Things got seriously weird today when the two (seemingly completely unrelated) biggest news stories of the day came together: Robin Williams and the Islamic State.
It started when Twitter accounts with jihadi leanings began tweeting denigratingly about the actor, who died aged 63 on Monday, due to a sketch he performed in 2002.
This spawned a conversation that could only really be feasible since the advent of Twitter- one between a self-described Islamist and a US army veteran.
A journalist working for the BBC then got in contact with the people behind the Twitter accounts, resulting in one of the most bizarre series of tweets ever seen.
A BBC spokesperson clarified the tweet in a statement emailed to i100.
These tweets were preliminary research for the BBC Trending blog, which highlights social media discussions, for a story idea which was later dropped. The death of Robin Williams had appeared to provoke exchanges among alleged jihadists about the merits of his films.
@mujahid4life, or Abdullah, a 19-year-old who says in his Twitter bio he is "loyal to the Caliphate, harsh on kuffar [a denigrating Arabic term for "disbeliever"]", took umbrage at the premise of the question.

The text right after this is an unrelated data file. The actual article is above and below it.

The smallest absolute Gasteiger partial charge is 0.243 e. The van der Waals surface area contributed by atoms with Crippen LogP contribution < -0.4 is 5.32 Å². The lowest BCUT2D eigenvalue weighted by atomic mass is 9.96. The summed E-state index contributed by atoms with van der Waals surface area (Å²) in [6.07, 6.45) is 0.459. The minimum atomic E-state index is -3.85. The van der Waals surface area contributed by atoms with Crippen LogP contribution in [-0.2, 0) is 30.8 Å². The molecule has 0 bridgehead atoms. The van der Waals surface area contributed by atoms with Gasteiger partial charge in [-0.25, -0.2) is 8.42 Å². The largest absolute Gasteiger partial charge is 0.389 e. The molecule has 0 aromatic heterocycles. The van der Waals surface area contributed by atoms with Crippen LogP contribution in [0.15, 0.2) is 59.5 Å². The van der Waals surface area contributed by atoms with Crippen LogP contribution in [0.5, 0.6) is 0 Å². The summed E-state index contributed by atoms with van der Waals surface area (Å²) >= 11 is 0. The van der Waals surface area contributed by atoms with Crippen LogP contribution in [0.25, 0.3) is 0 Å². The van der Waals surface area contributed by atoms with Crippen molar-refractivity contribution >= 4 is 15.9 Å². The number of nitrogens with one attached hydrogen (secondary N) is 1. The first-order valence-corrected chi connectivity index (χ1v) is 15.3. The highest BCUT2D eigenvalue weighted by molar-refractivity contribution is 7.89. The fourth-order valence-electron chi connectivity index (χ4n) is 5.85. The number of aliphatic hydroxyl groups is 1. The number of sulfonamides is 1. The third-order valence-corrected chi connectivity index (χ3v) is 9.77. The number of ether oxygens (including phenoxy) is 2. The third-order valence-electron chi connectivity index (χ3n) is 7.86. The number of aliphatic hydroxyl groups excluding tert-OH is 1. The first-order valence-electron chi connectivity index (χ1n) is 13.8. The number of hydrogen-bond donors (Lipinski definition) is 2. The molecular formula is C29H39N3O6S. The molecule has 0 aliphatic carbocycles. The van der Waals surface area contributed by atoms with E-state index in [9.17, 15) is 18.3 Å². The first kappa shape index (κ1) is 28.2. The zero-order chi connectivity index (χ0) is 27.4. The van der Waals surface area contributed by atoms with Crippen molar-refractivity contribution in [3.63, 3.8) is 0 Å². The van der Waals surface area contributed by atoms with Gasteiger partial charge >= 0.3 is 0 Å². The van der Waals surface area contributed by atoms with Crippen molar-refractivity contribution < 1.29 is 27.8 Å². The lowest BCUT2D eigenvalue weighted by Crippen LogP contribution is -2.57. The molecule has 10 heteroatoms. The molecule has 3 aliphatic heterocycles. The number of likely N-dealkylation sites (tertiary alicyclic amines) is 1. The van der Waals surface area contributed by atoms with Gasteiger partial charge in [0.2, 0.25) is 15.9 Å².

Things got even more surreal from this point onwards.
This article seems funny but it makes a serious point.
The person behind the account, identified only as Abdullah, told me he was not based in Britain anymore and would enter the battlefield "when Allah wills".
He said the initial BuzzFeed story which indirectly described him as either an Islamist or a jihadi was "pretty fair".
Delve even slightly deeper into this Twitter profile, or the main accounts it interacts with and you will see some of the most horrific images to supposedly come out of the conflict raging across Iraq and Syria, including mutilated, headless corpses of the enemies of the Islamic State.
Overall what it serves to highlight is the uncomfortable paradox of being a jihadist in the 21st century, particularly one immersed in western culture.